In terms of ERW, they killed five men and injured six men and one boy in Benghazi, demonstrating the threats posed by landmines and ERW on civilians accessing conflict-affected areas. On 4 October, a 10 year-old-boy was injured by an ERW inside his house in the area of Bousnib in Benghazi. On 16 October 2017, two men, including a Palestinian national, were killed and three others injured in an ERW explosion in Qasr Hamad street.  In two separate incidents in the neighbourhood of al-Sabri, on 22 and 24 October, two men, including an Egyptian worker, were killed and three others injured, reportedly while cleaning residences for the first time after the end of hostilities in the area. 
Civilian Facilities

The attack on the Misrata Court Complex on 4 October caused damage to the first and second floors of the building. 

During fighting in al-Ghrarat, a 700-year-old Sufi shrine was, reportedly, deliberately destroyed by members of the SDF. On 20 October, the SDF denied its involvement in the destruction of the shrine on its official Facebook page.

On 24 October, unknown assailants fired at the gates of the Obari hospital, without causing damage. 


The so-called IS claimed the attack on the Misrata Court Complex. The SDF armed group is believed to have been responsible for the civilian casualty in al-Ghrarat. The Benghazi Revolutionaries Shura Council and allies are believed to have been responsible for leaving mines and ERW in areas of Benghazi they controlled prior to their retreat. 

UNSMIL was unable to determine with certainty which parties to the conflict had caused the other civilian casualties in October. The Libyan National Army (LNA) spokesperson, Ahmed al-Mesmari, denied involvement in airstrikes that caused civilians casualties in Derna on 30 October.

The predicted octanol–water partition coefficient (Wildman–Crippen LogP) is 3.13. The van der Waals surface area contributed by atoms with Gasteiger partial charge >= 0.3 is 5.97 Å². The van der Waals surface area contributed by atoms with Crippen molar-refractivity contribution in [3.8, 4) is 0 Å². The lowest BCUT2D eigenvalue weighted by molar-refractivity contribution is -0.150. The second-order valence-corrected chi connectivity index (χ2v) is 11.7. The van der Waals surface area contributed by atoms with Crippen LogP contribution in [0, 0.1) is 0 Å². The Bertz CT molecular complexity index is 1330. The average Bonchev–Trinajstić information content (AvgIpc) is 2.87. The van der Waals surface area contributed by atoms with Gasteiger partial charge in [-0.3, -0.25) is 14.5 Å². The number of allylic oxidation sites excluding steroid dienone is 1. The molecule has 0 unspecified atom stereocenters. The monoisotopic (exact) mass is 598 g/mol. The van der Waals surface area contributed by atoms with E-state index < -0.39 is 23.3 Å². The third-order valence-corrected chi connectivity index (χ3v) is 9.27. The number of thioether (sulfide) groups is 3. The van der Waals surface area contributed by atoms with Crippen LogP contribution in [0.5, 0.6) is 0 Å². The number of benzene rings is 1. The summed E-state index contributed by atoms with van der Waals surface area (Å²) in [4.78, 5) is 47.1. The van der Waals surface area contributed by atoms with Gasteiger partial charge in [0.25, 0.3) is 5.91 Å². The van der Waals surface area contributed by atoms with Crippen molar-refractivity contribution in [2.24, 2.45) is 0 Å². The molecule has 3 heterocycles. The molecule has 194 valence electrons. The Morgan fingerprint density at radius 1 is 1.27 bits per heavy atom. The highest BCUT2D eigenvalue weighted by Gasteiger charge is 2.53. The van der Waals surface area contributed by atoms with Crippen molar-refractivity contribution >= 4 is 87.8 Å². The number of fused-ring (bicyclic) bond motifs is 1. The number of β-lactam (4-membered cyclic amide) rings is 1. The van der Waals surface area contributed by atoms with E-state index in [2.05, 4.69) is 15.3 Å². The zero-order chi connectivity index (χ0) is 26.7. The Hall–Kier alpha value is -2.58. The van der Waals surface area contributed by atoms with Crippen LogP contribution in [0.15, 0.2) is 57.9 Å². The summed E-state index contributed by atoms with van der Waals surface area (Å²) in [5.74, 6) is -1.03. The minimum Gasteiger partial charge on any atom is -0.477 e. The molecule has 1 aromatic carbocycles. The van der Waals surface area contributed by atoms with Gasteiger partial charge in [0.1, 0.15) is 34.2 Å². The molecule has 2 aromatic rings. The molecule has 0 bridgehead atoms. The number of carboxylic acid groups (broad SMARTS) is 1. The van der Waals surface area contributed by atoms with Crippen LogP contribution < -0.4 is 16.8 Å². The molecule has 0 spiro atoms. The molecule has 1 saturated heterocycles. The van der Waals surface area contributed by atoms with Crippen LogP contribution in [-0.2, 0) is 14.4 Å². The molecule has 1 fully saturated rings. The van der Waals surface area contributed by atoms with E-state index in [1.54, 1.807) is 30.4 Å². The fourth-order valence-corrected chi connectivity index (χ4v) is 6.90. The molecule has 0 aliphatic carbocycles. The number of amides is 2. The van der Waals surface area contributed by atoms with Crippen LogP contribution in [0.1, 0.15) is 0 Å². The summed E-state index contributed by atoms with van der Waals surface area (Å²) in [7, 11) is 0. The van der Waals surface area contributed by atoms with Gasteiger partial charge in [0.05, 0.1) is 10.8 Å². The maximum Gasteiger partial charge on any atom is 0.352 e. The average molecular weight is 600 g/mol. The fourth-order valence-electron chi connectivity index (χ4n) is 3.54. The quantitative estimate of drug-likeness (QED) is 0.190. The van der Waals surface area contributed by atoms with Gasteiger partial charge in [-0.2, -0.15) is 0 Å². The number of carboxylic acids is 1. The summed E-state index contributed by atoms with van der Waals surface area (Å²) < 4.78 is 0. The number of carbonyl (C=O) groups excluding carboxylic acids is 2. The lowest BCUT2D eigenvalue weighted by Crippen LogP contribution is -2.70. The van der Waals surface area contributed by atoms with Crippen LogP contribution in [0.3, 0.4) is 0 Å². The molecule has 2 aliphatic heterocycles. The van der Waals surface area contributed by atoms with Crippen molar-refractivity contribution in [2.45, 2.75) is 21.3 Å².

Other Casualties

During October, Benghazi witnessed a number of casualties from gunfire in unclear circumstances. For instance, on 4 October, a woman and a 17-year-old boy were injured as a result of stray bullets, respectively, in al-Salmani and Ard Zawawa neighbourhoods, while on 11 October, a man was injured by a stray bullet in al-Majori. In all incidents, there was no active fighting in the vicinity.

On 5 October, clashes between members of al-Warfalla and al-Barassi tribes in al-Majori neighborhood in Benghazi – reportedly due to a family dispute – resulted in the death of one man. On 16 October, two men were killed, including an Egyptian national, and seven others injured when unidentified armed men raided a restaurant in the al-Gewarsha neighborhood. It was reported that, the incident was related to a dispute over a land.

On 11 October, a Qadhafi-era military officer was gunned down inside his car in Wershefana by unknown perpetrators. In a separate incident in Wershefana, unknown gunmen killed a man near his store on 16 October, reportedly in a carjacking attempt.  

Three men, believed to have been captured alive by the SDF in al-Ghrarat on 19 October, were later found dead with gunshot wounds. 

Between 15 and 24 October, the bodies of two residents from Ajdabiya  and members of the Magharba tribe were found in a Benghazi street. Both were seized from Ajdabiya in July by an armed men allied to the LNA.  One of the victims was found with his limbs bound and gunshot wounds to his head. The other, who appeared in a video , seen by UNSMIL, following his capture “confessing” to carrying-out terrorist attacks, was found with gunshot wounds to the head and visible signs of torture.